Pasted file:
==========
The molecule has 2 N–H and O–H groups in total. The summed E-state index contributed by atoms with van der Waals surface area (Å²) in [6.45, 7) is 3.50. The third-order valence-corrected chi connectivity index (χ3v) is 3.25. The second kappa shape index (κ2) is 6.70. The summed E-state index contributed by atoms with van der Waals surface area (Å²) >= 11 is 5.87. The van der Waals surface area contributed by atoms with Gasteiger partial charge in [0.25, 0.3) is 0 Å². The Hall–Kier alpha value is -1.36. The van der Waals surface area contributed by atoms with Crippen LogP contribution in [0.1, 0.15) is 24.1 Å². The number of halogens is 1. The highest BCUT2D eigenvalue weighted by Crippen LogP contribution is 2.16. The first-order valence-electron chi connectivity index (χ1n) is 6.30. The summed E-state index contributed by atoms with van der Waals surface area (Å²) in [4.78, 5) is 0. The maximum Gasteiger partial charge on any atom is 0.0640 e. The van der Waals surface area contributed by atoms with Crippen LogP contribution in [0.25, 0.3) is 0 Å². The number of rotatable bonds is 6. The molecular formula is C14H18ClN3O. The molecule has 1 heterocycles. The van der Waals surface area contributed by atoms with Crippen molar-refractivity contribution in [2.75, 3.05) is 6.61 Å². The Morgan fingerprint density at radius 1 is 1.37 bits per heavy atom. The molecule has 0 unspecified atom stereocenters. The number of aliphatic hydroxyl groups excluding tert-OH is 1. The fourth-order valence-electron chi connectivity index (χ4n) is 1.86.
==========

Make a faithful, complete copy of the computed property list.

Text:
The molecule has 2 N–H and O–H groups in total. The summed E-state index contributed by atoms with van der Waals surface area (Å²) in [6.45, 7) is 3.50. The third-order valence-corrected chi connectivity index (χ3v) is 3.25. The second kappa shape index (κ2) is 6.70. The summed E-state index contributed by atoms with van der Waals surface area (Å²) >= 11 is 5.87. The van der Waals surface area contributed by atoms with Gasteiger partial charge in [0.25, 0.3) is 0 Å². The Hall–Kier alpha value is -1.36. The van der Waals surface area contributed by atoms with Crippen LogP contribution in [0.1, 0.15) is 24.1 Å². The number of halogens is 1. The highest BCUT2D eigenvalue weighted by Crippen LogP contribution is 2.16. The first-order valence-electron chi connectivity index (χ1n) is 6.30. The summed E-state index contributed by atoms with van der Waals surface area (Å²) in [4.78, 5) is 0. The maximum Gasteiger partial charge on any atom is 0.0640 e. The van der Waals surface area contributed by atoms with Crippen LogP contribution in [0.25, 0.3) is 0 Å². The number of rotatable bonds is 6. The molecular formula is C14H18ClN3O. The molecule has 1 heterocycles. The van der Waals surface area contributed by atoms with Crippen molar-refractivity contribution in [2.75, 3.05) is 6.61 Å². The Morgan fingerprint density at radius 1 is 1.37 bits per heavy atom. The molecule has 0 unspecified atom stereocenters. The number of aliphatic hydroxyl groups excluding tert-OH is 1. The fourth-order valence-electron chi connectivity index (χ4n) is 1.86.